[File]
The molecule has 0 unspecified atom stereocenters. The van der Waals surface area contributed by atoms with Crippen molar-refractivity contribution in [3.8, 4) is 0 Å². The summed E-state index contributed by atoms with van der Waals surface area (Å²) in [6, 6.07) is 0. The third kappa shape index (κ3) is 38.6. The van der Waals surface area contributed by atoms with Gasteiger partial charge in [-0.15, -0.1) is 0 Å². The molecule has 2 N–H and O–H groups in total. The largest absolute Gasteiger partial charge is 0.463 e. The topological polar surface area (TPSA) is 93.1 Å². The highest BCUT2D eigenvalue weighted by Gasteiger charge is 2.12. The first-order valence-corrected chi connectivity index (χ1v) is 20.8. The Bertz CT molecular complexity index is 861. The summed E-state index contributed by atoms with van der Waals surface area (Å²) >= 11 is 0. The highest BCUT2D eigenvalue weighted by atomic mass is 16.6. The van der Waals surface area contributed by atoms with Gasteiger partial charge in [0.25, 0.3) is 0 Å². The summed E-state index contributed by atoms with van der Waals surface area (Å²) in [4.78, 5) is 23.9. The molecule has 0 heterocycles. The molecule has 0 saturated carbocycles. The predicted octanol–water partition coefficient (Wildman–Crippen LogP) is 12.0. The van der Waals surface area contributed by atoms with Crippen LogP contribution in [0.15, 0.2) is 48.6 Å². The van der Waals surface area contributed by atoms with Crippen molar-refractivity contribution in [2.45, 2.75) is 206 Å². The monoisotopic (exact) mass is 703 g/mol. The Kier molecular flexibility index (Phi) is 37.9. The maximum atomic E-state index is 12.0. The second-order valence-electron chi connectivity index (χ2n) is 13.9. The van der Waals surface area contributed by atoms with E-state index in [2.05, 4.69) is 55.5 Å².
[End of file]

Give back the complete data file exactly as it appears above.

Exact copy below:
The molecule has 0 unspecified atom stereocenters. The van der Waals surface area contributed by atoms with Crippen molar-refractivity contribution in [3.8, 4) is 0 Å². The summed E-state index contributed by atoms with van der Waals surface area (Å²) in [6, 6.07) is 0. The third kappa shape index (κ3) is 38.6. The van der Waals surface area contributed by atoms with Gasteiger partial charge in [-0.15, -0.1) is 0 Å². The molecule has 2 N–H and O–H groups in total. The largest absolute Gasteiger partial charge is 0.463 e. The topological polar surface area (TPSA) is 93.1 Å². The highest BCUT2D eigenvalue weighted by Gasteiger charge is 2.12. The first-order valence-corrected chi connectivity index (χ1v) is 20.8. The Bertz CT molecular complexity index is 861. The summed E-state index contributed by atoms with van der Waals surface area (Å²) >= 11 is 0. The highest BCUT2D eigenvalue weighted by atomic mass is 16.6. The van der Waals surface area contributed by atoms with Gasteiger partial charge in [0.25, 0.3) is 0 Å². The summed E-state index contributed by atoms with van der Waals surface area (Å²) in [4.78, 5) is 23.9. The molecule has 0 heterocycles. The molecule has 0 saturated carbocycles. The predicted octanol–water partition coefficient (Wildman–Crippen LogP) is 12.0. The van der Waals surface area contributed by atoms with Crippen LogP contribution in [0.15, 0.2) is 48.6 Å². The van der Waals surface area contributed by atoms with Crippen molar-refractivity contribution in [2.45, 2.75) is 206 Å². The monoisotopic (exact) mass is 703 g/mol. The Kier molecular flexibility index (Phi) is 37.9. The maximum atomic E-state index is 12.0. The second-order valence-electron chi connectivity index (χ2n) is 13.9. The van der Waals surface area contributed by atoms with E-state index in [2.05, 4.69) is 55.5 Å².